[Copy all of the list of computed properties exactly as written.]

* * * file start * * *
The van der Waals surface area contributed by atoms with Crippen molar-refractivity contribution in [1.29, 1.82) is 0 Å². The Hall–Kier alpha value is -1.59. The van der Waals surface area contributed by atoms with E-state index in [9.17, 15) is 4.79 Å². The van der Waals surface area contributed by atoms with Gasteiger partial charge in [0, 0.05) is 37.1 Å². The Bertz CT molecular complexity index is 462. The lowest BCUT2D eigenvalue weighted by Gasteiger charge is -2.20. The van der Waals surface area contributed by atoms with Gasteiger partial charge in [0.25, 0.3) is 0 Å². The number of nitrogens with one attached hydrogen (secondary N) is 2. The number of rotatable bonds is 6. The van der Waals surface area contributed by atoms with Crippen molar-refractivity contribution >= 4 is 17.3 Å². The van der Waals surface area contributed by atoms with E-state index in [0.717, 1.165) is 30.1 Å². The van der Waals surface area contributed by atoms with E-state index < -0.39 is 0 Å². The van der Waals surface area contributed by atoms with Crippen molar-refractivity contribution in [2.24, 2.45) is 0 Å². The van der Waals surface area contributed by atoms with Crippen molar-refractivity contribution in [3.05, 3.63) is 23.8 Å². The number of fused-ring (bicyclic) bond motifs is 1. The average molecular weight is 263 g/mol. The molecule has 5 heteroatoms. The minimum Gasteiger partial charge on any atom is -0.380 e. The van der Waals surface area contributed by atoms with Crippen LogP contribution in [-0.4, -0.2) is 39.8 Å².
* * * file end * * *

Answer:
The van der Waals surface area contributed by atoms with Crippen molar-refractivity contribution in [1.29, 1.82) is 0 Å². The Hall–Kier alpha value is -1.59. The van der Waals surface area contributed by atoms with E-state index in [9.17, 15) is 4.79 Å². The van der Waals surface area contributed by atoms with Gasteiger partial charge in [0, 0.05) is 37.1 Å². The Bertz CT molecular complexity index is 462. The lowest BCUT2D eigenvalue weighted by Gasteiger charge is -2.20. The van der Waals surface area contributed by atoms with Gasteiger partial charge in [0.25, 0.3) is 0 Å². The number of nitrogens with one attached hydrogen (secondary N) is 2. The number of rotatable bonds is 6. The van der Waals surface area contributed by atoms with Crippen molar-refractivity contribution >= 4 is 17.3 Å². The van der Waals surface area contributed by atoms with E-state index in [0.717, 1.165) is 30.1 Å². The van der Waals surface area contributed by atoms with E-state index < -0.39 is 0 Å². The van der Waals surface area contributed by atoms with Crippen molar-refractivity contribution in [2.24, 2.45) is 0 Å². The van der Waals surface area contributed by atoms with Crippen molar-refractivity contribution in [3.05, 3.63) is 23.8 Å². The number of fused-ring (bicyclic) bond motifs is 1. The average molecular weight is 263 g/mol. The molecule has 5 heteroatoms. The minimum Gasteiger partial charge on any atom is -0.380 e. The van der Waals surface area contributed by atoms with Crippen LogP contribution in [-0.4, -0.2) is 39.8 Å².